During the party, Turtle and Johnny find Eric in one of the room’s fucking a girl on the chair; who does nothing more than smile and laugh it off. They then confront their friend, asking how many girls he’s banged in the last week. He believes it’s at least three. This is in addition to his pregnant ex-girlfriend. Eric couldn’t be any less interested in the fact that he’s soon to be a father, and due to his daliences soon finds himself as father to yet another girl he hooked up.* This turns out to be fake and, come the end of the movie, he heads to the hospital after the water breaks and they have the baby, to which Johnny, Turtle, and Chase all show up to congratulate him, to which just minutes later, he leaves the woman who just gave birth to his child, to head off to another restaurant/bar/party.
My other friend mentioned how the characters are always going somewhere in the series. It often involves one of the characters showing up with the other three, to which they talk or argue, then hop in a car and drive around.
It all serves to provide an image of a life that 99.9999% could and will only dream about. Who wouldn’t want to wake up each day to a beautiful and perfect breakfast, either at home or at a pristine restaurant? Who wouldn’t want to constantly be surrounded by beautiful people, in which you could have your choice of any of them with minimal effort? Who wouldn’t want to have a job where the work is simply going to these drinking and hanging out with celebrities?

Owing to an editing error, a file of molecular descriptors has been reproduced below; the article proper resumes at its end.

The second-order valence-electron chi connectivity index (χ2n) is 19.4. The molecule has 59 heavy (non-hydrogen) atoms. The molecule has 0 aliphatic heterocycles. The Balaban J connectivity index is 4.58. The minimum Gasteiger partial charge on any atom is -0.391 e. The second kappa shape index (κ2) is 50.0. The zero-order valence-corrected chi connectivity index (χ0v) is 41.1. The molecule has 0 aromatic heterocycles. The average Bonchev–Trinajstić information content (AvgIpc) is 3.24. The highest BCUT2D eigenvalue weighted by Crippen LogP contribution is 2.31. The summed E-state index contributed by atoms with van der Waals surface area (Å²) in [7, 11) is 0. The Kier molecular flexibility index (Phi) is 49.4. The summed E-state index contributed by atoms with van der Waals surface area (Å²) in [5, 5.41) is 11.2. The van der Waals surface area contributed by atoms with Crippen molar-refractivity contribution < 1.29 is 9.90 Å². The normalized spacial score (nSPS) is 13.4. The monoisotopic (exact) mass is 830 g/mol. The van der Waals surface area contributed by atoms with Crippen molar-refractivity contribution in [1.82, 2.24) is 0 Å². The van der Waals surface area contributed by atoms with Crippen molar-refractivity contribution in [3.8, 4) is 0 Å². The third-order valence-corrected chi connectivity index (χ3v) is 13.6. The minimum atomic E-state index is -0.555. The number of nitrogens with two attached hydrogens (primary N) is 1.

The show is purest escape, and while it’s definitely a show for men, I don’t think it’s probably all that different than what Sex in the City did for women; inviting viewers into a life that most will never live, but in a way that makes them feel as though they’re there. Beyond the most glaring offense in having the women play little beyond sex appeal or as cumbersome attachments to the males, it’s not worth pinpointing each offense. The show is too self-aware to care. It knows what it’s doing and given all the fans out there, I’m sure it does it fine. But in 2019, not being familiar with the rest of the series, I saw something that, while providing such escape, also felt from a different era. In some ways, it almost felt like the most extravagant close possible to the Bro Period of popular storytelling. To think that four years later, this would likely have had a fraction of the success it did should make anyone optimistic for how quickly culture can change. And yet somehow, even with how little I like the characters, I find myself interested in checking out the first season and how far they’d take things.
*It must be mentioned that this confrontation provides the film’s most bizarre scene, in which Eric goes to get breakfast with Johnny and Turtle, finds another girl he recently slept with who confronts him over the herpes he gave her, for the other girl (not his ex-girlfriend) to then exit with a coffee and pretend to wonder what he’s doing with yet another woman; only for the two girl’s to then reveal it was all a prank. This all happens in about forty five seconds, in which I had to actually rewind the movie to comprehend what just occurred.
BELOW: Never would thought having this 90 second clip shared would lead me vacuuming down eight seasons of television